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Physiological Role of Chlorinated Aryl Alcohols Biosynthesized De Novo by the White Rot Fungus Bjerkandera sp. Strain BOS55

By Ed de Jong, Anne E. Cazemier, Jim A. Field and Jan A. M. de Bont


The white rot fungus Bjerkandera sp. strain BOS55 produces veratryl, anisyl, 3-chloroanisyl, and 3,5-dichloroanisyl alcohol and the corresponding aldehydes de novo from glucose. All metabolites are produced simultaneously with the extracellular ligninolytic enzymes and have an important physiological function in the fungal ligninolytic system. Both mono- and dichlorinated anisyl alcohols are distinctly better substrates for the extracellular aryl alcohol oxidases than veratryl alcohol. The aldehydes formed are readily recycled by reduction by washed fungal mycelium, thus creating an extracellular H2O2 production system regulated by intracellular enzymes. Lignin peroxidase does not oxidize the chlorinated anisyl alcohols either in the absence or in the presence of veratryl alcohol. It was therefore concluded that the chlorinated anisyl alcohols are well protected against the fungus's own aggressive ligninolytic enzymes. The relative amounts of veratryl alcohol and the chlorinated anisyl alcohols differ significantly according to the growth conditions, indicating that production of veratryl alcohol and the production of the (chlorinated) anisyl metabolites are independently regulated. We conclude that the chlorinated anisyl metabolites biosynthesized by the white rot fungus Bjerkandera sp. strain BOS55 can be purposefully produced for ecologically significant processes such as lignin degradation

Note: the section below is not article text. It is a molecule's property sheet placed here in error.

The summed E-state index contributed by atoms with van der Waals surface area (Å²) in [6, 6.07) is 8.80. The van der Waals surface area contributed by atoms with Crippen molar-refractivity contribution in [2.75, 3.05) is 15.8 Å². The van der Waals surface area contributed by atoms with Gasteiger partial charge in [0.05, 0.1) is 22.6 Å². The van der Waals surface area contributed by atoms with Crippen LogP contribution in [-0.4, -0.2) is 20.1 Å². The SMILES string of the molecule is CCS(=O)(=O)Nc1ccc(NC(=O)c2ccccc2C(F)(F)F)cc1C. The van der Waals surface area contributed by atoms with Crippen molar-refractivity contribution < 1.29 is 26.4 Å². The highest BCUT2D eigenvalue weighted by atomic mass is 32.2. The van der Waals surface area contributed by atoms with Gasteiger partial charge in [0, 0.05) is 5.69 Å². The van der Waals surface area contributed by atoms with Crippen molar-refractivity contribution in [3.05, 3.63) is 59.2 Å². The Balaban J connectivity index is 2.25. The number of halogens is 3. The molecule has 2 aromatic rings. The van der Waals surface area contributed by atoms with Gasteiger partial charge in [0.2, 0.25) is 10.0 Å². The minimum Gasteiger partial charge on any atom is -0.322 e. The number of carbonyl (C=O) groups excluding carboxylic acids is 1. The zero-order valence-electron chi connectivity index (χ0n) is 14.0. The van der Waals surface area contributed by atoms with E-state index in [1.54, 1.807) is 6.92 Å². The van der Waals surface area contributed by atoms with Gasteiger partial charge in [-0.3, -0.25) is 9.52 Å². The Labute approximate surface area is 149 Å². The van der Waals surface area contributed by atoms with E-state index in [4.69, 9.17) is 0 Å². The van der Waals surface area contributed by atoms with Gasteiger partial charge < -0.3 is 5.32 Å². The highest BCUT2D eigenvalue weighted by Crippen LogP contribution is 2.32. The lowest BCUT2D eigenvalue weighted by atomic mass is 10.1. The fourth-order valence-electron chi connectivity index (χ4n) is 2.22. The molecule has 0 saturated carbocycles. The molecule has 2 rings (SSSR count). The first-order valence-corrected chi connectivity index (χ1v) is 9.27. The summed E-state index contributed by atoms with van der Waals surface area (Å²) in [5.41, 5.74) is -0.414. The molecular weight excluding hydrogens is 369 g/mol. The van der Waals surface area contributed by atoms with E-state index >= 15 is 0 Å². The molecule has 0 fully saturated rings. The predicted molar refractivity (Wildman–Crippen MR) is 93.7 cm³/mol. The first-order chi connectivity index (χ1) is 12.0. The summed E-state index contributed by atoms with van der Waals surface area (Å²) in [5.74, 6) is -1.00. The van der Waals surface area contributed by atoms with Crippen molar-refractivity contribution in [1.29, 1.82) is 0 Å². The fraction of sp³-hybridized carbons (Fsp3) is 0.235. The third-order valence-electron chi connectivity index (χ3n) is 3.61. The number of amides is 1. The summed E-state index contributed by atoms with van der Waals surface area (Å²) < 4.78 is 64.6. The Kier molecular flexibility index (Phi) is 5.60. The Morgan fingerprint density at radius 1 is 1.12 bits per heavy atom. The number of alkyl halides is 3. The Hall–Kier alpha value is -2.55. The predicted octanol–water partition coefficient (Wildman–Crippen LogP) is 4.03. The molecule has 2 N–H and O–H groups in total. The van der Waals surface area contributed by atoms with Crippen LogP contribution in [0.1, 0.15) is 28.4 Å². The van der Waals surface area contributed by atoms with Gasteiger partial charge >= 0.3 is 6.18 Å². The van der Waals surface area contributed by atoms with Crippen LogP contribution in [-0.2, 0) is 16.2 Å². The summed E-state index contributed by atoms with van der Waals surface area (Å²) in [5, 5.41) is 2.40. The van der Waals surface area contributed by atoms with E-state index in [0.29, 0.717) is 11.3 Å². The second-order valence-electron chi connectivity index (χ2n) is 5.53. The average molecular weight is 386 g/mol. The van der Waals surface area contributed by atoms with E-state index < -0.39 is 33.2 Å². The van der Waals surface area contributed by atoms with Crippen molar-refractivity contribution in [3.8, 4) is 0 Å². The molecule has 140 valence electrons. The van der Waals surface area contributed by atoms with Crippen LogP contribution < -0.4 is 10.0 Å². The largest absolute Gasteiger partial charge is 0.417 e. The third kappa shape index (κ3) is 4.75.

Topics: Physiology and Biotechnology
Year: 1994
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Provided by: PubMed Central
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